ECN Forex Broker Comparison

ECN Forex Broker Comparison
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Features of ECN Brokers and Trading

The brokers in the table provide accounts which can have very low but variable Forex spreads with a commission charge added and no dealing desk intervention, on trading platforms such as MT4, MT5, cTrader and JForex.

Some brokers have stopped calling themelves ECN, so ECN brokers here means a type of trading offered by the broker characterised by low spreads, STP with or without commission charges, no dealing desk intervention and certain online trading platforms.

These brokers can be compared quicker broker vs broker by generating a comparison table or in more detail broker versus broker, by features such as minimum deposit, commission charges, markets and platform, using the tool above.

These brokers support both discretionary and automated trading.

Minimum deposit

The minimum deposit given in the table is for the broker as a whole. The broker may have higher minimum deposits for ECN accounts.

ECN trading

The potential advantages of ECN trading include speed of execution and the capacity to use a wide range of trading styles.


The brokers in the table all provide accounts which can have very low Forex spreads, depending on such factors as market conditions and liquidity, with a commission charge added.

Metatrader 5, cTrader and JForex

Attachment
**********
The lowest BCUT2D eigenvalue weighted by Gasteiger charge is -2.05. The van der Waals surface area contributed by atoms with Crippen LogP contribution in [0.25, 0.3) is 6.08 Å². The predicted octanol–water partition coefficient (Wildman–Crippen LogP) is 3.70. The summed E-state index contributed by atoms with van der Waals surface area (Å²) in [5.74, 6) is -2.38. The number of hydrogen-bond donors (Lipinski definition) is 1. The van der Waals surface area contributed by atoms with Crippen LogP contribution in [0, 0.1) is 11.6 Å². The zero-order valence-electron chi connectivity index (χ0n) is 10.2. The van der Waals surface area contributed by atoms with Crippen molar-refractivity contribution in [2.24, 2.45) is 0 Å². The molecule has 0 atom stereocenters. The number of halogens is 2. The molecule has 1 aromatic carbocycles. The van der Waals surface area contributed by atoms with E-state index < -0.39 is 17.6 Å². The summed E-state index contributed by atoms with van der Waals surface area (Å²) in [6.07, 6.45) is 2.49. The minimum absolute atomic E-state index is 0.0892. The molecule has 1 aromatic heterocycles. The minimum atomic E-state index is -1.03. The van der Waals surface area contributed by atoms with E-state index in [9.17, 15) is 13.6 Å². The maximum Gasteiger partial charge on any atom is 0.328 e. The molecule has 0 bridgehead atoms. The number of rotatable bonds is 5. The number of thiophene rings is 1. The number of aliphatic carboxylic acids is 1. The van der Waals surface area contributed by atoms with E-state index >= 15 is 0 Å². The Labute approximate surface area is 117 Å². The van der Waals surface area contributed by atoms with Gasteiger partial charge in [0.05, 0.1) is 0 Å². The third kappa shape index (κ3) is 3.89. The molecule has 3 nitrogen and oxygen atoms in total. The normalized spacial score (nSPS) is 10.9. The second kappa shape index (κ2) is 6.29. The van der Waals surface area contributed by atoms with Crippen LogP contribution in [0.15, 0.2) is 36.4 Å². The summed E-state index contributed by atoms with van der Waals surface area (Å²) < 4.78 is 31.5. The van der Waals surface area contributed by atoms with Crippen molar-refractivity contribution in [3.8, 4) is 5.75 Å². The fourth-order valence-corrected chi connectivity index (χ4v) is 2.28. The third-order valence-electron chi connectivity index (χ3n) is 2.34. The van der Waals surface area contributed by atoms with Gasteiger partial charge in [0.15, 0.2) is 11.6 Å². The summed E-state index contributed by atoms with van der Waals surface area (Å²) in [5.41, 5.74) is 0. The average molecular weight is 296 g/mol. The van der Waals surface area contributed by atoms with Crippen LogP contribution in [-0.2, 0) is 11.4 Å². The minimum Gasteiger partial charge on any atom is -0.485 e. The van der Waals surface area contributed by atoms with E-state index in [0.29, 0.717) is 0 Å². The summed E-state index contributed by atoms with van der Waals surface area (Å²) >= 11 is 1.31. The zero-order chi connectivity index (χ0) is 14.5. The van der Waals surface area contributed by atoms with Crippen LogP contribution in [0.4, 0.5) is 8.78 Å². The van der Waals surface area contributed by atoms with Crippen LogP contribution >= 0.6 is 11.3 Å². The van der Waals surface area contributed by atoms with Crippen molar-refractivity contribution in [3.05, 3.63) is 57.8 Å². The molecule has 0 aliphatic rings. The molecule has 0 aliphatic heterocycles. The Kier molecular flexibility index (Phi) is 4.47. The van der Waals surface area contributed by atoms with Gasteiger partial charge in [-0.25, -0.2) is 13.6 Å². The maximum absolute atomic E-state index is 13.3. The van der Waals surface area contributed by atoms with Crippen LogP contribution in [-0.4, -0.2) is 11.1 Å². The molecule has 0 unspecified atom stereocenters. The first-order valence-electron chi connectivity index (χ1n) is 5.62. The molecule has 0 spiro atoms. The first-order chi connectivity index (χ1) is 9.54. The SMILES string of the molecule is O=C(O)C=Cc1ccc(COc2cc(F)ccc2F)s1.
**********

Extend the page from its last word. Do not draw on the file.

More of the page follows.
These platforms provide Level II pricing and other features which can be applicable to ECN trading.

ECN news trading

ECN brokers typically allow news trading (trading at or around the release of news, such as economic data), but it should be noted that spreads can widen around news releases.

ECN for scalping

ECN brokers typically allow scalping.

Automated trading

All of these brokers provide at least one platform which allows the trader to use automated trading strategies. These can be written by other traders or programmers or programmed by the trader themselves. It should be noted that because a strategy worked in the past does not mean it will work in the future. If the trader wants a strategy to run 24/7, when they are disconnected from the broker, they can use a Virtual Private Server (VPS).

ECN, STP, what does it mean for the trader ?

STP refers to the electronic algorithm used to route orders. A broker can be STP and use one liquidity provider. An ECN broker typically will have more than one liquidity provider (because the point of an ECN is to connect with liquidity, rather than simply routing orders). These can include banks (known as Tier 1 providers), other brokers, specialised liqduity providers, institutions, hedge funds and even dark pools (anonymous pools of capital). These providers, especially the banks, trade huge volumes with each other in the decentralised Forex market, filling large currency exchange orders (Forex has vast daily volumes, dwarfing other markets). This drives prices down, so liquid instruments can be offered at very low prices (the spread), even at the point where they reach the trader.

The retail trader does not trade on this market, but trades through a broker. Some brokers, especially STP brokers will include the cost of the trade as a spread, to be paid at the beginning and end of the trade, without a commission charge. Other brokers will quote ECN caliber prices, that is the kinds of spreads which can be seen in the Interbank market, aggregated by the broker from liquidity providers. So for very liquid Forex pairs (price being a factor of liquidity), prices as low as 0.1 pips could be seen. Sometimes lower prices can be seen, a Forex spread of 0 or less.